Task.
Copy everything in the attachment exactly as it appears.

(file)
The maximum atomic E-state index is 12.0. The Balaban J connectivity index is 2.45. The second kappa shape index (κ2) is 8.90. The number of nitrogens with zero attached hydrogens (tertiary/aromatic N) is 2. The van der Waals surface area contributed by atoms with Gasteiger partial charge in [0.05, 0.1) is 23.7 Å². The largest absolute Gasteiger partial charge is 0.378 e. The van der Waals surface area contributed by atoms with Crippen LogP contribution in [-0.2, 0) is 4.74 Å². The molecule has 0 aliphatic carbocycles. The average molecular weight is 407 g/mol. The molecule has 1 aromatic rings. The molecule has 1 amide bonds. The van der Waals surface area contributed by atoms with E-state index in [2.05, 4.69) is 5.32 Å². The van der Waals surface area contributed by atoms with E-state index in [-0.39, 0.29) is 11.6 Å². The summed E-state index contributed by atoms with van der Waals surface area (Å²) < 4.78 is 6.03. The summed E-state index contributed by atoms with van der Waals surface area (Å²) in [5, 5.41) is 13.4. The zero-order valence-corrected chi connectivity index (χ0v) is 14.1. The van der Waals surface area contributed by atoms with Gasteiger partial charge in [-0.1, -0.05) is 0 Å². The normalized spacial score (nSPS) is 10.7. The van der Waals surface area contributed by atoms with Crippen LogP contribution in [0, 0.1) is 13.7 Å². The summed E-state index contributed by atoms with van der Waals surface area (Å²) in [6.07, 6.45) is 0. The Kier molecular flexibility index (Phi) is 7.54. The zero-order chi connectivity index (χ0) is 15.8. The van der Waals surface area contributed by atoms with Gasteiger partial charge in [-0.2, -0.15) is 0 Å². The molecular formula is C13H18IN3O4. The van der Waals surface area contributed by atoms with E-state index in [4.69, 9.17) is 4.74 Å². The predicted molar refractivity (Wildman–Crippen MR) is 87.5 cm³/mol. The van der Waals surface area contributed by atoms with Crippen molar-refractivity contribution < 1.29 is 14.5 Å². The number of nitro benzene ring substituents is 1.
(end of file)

The maximum atomic E-state index is 12.0. The Balaban J connectivity index is 2.45. The second kappa shape index (κ2) is 8.90. The number of nitrogens with zero attached hydrogens (tertiary/aromatic N) is 2. The van der Waals surface area contributed by atoms with Gasteiger partial charge in [0.05, 0.1) is 23.7 Å². The largest absolute Gasteiger partial charge is 0.378 e. The van der Waals surface area contributed by atoms with Crippen LogP contribution in [-0.2, 0) is 4.74 Å². The molecule has 0 aliphatic carbocycles. The average molecular weight is 407 g/mol. The molecule has 1 aromatic rings. The molecule has 1 amide bonds. The van der Waals surface area contributed by atoms with E-state index in [2.05, 4.69) is 5.32 Å². The van der Waals surface area contributed by atoms with E-state index in [-0.39, 0.29) is 11.6 Å². The summed E-state index contributed by atoms with van der Waals surface area (Å²) < 4.78 is 6.03. The summed E-state index contributed by atoms with van der Waals surface area (Å²) in [5, 5.41) is 13.4. The zero-order valence-corrected chi connectivity index (χ0v) is 14.1. The van der Waals surface area contributed by atoms with Gasteiger partial charge in [-0.1, -0.05) is 0 Å². The normalized spacial score (nSPS) is 10.7. The van der Waals surface area contributed by atoms with Crippen LogP contribution in [0, 0.1) is 13.7 Å². The summed E-state index contributed by atoms with van der Waals surface area (Å²) in [6.07, 6.45) is 0. The Kier molecular flexibility index (Phi) is 7.54. The zero-order chi connectivity index (χ0) is 15.8. The van der Waals surface area contributed by atoms with Gasteiger partial charge in [-0.2, -0.15) is 0 Å². The molecular formula is C13H18IN3O4. The van der Waals surface area contributed by atoms with E-state index in [4.69, 9.17) is 4.74 Å². The predicted molar refractivity (Wildman–Crippen MR) is 87.5 cm³/mol. The van der Waals surface area contributed by atoms with Crippen molar-refractivity contribution < 1.29 is 14.5 Å². The number of nitro benzene ring substituents is 1.